There is also a Sixth Amendment right to a public criminal trial, exercisable by a defendant. By subjecting criminal trials to “contemporaneous review in the forum of public opinion,” the Sixth Amendment prevents the abuse of judicial power, discourages perjury, encourages unidentified potential witnesses to come forward and instills in the public the perception that its courts are acting fairly. Rovinsky v. McKaskle, 722 F.2d 197, 198 (5th Cir. 1984). This right attaches only to the defendant in a criminal trial, and thus does not provide the media with any additional rights of access.
“The public and the press have a constitutional right of access to attend criminal trials. . . . While the Constitution nowhere explicitly guarantees the right to attend criminal trials, such a right is implied from the first amendment's ‘core purpose’ of assuring free public discussion.” United States v. Peters, 754 F.2d 753, 758 (7th Cir. 1985) (citations omitted). A party seeking to close a hearing in a criminal case “must advance an overriding interest that is likely to be prejudiced, the closure must be no broader than necessary to protect that interest, the trial court must consider reasonable alternatives to closing the proceeding, and it must make findings adequate to support the closure.” United States v. Blagojevich, 612 F.3d 558, 564 (7th Cir. 2010) (quoting Waller v. Georgia, 467 U.S. 39, 48, 104 S. Ct. 2210 (1984)). “[B]efore closing any part of the criminal process to the public . . ., a judge not only must make the findings required by Waller but also must consider alternatives to secrecy, whether or not the lawyers propose some.” Id. at 565.
The public generally has a right of access to most criminal proceedings in Alabama, as Rule 9.3(b) of the Alabama Rules of Criminal Procedure provides that “[a]ll proceedings shall be open to the public, unless otherwise provided by law.” Ala. R. Crim. P. 9.3(b) (2019). One major exception, however, is a grand jury proceeding: under Alabama law, grand jury proceedings are always closed. See Ala. Code § 12-16-214 (2019) (“it is essential to the fair and impartial administration of justice that all grand jury proceedings be secret and that the secrecy of such proceedings remain inviolate”); see also Ala. R. Crim. P. 9.3 cmt. (“All criminal proceedings after arrest, other than grand jury proceedings, should be public.” (citing Jackson v. Mobley, 47 So. 590 (Ala. 1908))). Additionally, juvenile proceedings are closed by statute. See Ala. Code § 12-15-129.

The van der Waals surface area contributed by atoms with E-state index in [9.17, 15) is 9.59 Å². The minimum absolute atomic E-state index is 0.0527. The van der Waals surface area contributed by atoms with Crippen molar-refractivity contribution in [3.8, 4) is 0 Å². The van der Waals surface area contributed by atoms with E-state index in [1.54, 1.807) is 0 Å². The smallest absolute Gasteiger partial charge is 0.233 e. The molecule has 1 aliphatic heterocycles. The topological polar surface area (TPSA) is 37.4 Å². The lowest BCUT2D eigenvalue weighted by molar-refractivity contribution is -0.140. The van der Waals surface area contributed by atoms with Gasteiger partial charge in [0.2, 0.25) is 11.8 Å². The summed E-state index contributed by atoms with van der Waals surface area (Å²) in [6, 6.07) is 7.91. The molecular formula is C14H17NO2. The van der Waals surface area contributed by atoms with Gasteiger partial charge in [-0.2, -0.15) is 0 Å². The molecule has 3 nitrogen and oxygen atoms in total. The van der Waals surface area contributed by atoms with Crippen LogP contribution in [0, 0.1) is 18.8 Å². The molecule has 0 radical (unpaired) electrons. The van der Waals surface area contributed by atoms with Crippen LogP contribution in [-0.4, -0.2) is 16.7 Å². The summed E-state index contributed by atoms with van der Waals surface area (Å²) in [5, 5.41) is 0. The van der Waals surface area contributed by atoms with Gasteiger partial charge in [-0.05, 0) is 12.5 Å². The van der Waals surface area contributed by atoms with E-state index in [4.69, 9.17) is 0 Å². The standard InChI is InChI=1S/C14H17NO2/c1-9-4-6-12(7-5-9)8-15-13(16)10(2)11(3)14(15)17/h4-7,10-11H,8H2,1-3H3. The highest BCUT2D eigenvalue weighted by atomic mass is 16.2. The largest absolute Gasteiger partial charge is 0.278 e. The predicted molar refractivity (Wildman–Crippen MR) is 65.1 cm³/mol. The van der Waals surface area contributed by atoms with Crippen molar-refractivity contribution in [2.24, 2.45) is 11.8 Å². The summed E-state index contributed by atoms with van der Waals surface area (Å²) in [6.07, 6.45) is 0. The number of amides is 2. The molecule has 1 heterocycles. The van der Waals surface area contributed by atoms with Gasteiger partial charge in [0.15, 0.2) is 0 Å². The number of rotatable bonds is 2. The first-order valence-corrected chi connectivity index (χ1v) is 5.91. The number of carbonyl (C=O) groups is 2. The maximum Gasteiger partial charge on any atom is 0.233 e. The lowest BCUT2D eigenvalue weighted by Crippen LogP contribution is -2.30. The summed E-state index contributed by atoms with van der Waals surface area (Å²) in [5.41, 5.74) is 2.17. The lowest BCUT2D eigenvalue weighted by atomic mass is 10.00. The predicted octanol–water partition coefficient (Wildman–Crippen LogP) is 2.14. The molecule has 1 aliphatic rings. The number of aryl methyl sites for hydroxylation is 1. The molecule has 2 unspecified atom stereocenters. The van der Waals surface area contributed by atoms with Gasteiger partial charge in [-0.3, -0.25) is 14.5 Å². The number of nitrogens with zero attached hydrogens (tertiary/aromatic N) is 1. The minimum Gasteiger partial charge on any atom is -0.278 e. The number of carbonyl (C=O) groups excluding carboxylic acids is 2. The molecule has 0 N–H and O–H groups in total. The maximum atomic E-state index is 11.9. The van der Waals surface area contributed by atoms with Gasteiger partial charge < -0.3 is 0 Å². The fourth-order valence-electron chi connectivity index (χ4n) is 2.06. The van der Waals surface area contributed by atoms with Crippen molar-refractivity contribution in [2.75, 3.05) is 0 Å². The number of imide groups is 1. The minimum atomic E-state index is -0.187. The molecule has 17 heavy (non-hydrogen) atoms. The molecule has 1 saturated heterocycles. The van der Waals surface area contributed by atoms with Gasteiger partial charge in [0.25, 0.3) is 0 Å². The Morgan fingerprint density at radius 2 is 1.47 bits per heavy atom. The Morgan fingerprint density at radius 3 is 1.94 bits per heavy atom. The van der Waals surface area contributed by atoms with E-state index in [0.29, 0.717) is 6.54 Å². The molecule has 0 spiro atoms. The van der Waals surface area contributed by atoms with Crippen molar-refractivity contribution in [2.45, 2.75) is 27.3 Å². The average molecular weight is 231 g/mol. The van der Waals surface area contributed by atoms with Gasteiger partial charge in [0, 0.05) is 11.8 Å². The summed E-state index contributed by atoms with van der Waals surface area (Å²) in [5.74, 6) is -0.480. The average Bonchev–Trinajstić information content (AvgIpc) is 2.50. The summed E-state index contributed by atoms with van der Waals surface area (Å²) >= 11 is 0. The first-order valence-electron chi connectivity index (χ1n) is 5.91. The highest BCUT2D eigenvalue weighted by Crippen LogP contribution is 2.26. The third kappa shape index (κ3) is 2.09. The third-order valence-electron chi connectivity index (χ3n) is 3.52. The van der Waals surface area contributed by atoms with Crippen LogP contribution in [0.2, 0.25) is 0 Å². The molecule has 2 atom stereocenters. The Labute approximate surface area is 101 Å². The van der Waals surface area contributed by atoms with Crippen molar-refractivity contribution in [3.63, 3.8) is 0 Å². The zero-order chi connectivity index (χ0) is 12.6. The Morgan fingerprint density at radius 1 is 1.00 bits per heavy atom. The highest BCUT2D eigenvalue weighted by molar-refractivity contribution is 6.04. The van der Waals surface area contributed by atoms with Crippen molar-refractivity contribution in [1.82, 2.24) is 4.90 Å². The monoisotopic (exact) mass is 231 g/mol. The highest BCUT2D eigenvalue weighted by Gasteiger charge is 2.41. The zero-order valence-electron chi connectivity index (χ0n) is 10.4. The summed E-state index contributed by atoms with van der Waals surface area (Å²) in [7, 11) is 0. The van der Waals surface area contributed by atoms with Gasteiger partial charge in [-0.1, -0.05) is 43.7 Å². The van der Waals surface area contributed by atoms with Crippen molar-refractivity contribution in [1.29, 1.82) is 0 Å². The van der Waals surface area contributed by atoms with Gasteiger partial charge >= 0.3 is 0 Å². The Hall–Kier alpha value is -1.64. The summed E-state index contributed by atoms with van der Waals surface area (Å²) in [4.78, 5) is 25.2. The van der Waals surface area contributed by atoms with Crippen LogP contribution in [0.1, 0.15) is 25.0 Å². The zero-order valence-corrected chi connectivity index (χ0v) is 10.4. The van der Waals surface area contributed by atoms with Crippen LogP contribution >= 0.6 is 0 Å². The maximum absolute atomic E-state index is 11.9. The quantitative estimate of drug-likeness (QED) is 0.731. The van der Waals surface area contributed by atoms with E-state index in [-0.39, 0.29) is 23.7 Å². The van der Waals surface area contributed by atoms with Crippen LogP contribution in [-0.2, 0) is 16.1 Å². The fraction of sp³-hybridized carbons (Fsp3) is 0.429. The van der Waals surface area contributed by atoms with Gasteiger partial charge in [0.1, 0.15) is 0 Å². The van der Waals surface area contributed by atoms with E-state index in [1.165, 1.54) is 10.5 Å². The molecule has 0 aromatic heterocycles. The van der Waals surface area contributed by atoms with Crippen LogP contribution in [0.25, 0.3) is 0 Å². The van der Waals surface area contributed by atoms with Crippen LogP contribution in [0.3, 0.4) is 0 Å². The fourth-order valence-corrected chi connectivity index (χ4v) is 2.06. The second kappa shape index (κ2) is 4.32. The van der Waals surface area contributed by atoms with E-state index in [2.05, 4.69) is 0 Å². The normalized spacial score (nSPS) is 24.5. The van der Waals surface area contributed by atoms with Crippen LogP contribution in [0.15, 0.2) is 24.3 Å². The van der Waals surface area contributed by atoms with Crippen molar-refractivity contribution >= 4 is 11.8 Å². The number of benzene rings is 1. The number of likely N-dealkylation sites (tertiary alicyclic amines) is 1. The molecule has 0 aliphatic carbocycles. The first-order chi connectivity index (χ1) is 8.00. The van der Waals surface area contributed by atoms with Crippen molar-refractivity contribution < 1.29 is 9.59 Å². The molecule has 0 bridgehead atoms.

There is a general right to access criminal trials in Arizona. See Ariz. R. Crim. P. 9.3(b)(1) (“All proceedings must be open to the public, including news media representatives, unless the court finds, on motion or on its own, that an open proceeding presents a clear and present danger to the defendant’s right to a fair trial by an impartial jury.”).
Though there is a presumption of openness in Arkansas, some proceedings can be closed. Arkansas Rule of Civil Procedure 77(b) requires that all trials and hearing be public except as otherwise provided by law.